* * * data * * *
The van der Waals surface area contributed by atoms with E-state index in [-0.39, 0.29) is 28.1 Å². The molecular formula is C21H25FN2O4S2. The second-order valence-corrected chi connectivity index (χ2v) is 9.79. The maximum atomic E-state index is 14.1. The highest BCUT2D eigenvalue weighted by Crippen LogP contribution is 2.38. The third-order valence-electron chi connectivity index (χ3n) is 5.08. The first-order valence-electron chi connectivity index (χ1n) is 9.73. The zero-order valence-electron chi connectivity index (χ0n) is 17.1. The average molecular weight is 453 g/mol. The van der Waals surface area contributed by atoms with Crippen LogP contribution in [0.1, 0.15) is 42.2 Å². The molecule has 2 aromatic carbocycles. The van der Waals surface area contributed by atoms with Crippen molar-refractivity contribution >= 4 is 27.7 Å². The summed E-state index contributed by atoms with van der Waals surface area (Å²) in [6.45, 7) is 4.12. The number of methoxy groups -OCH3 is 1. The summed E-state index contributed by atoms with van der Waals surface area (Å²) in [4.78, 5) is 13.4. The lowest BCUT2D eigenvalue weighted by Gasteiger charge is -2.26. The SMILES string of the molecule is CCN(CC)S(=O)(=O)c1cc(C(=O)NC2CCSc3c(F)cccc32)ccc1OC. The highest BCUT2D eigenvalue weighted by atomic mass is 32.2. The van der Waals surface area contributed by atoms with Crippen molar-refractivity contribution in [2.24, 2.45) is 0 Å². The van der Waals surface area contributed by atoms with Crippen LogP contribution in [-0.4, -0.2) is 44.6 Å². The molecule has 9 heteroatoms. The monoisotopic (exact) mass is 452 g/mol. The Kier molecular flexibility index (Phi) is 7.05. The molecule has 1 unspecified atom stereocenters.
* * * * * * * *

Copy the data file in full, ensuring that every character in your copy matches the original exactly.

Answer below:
The van der Waals surface area contributed by atoms with E-state index in [-0.39, 0.29) is 28.1 Å². The molecular formula is C21H25FN2O4S2. The second-order valence-corrected chi connectivity index (χ2v) is 9.79. The maximum atomic E-state index is 14.1. The highest BCUT2D eigenvalue weighted by Crippen LogP contribution is 2.38. The third-order valence-electron chi connectivity index (χ3n) is 5.08. The first-order valence-electron chi connectivity index (χ1n) is 9.73. The zero-order valence-electron chi connectivity index (χ0n) is 17.1. The average molecular weight is 453 g/mol. The van der Waals surface area contributed by atoms with Crippen LogP contribution in [0.1, 0.15) is 42.2 Å². The molecule has 2 aromatic carbocycles. The van der Waals surface area contributed by atoms with Crippen molar-refractivity contribution >= 4 is 27.7 Å². The summed E-state index contributed by atoms with van der Waals surface area (Å²) in [6.45, 7) is 4.12. The number of methoxy groups -OCH3 is 1. The summed E-state index contributed by atoms with van der Waals surface area (Å²) in [4.78, 5) is 13.4. The lowest BCUT2D eigenvalue weighted by Gasteiger charge is -2.26. The SMILES string of the molecule is CCN(CC)S(=O)(=O)c1cc(C(=O)NC2CCSc3c(F)cccc32)ccc1OC. The highest BCUT2D eigenvalue weighted by atomic mass is 32.2. The van der Waals surface area contributed by atoms with Crippen molar-refractivity contribution in [2.24, 2.45) is 0 Å². The van der Waals surface area contributed by atoms with Crippen LogP contribution in [-0.4, -0.2) is 44.6 Å². The molecule has 9 heteroatoms. The monoisotopic (exact) mass is 452 g/mol. The Kier molecular flexibility index (Phi) is 7.05. The molecule has 1 unspecified atom stereocenters.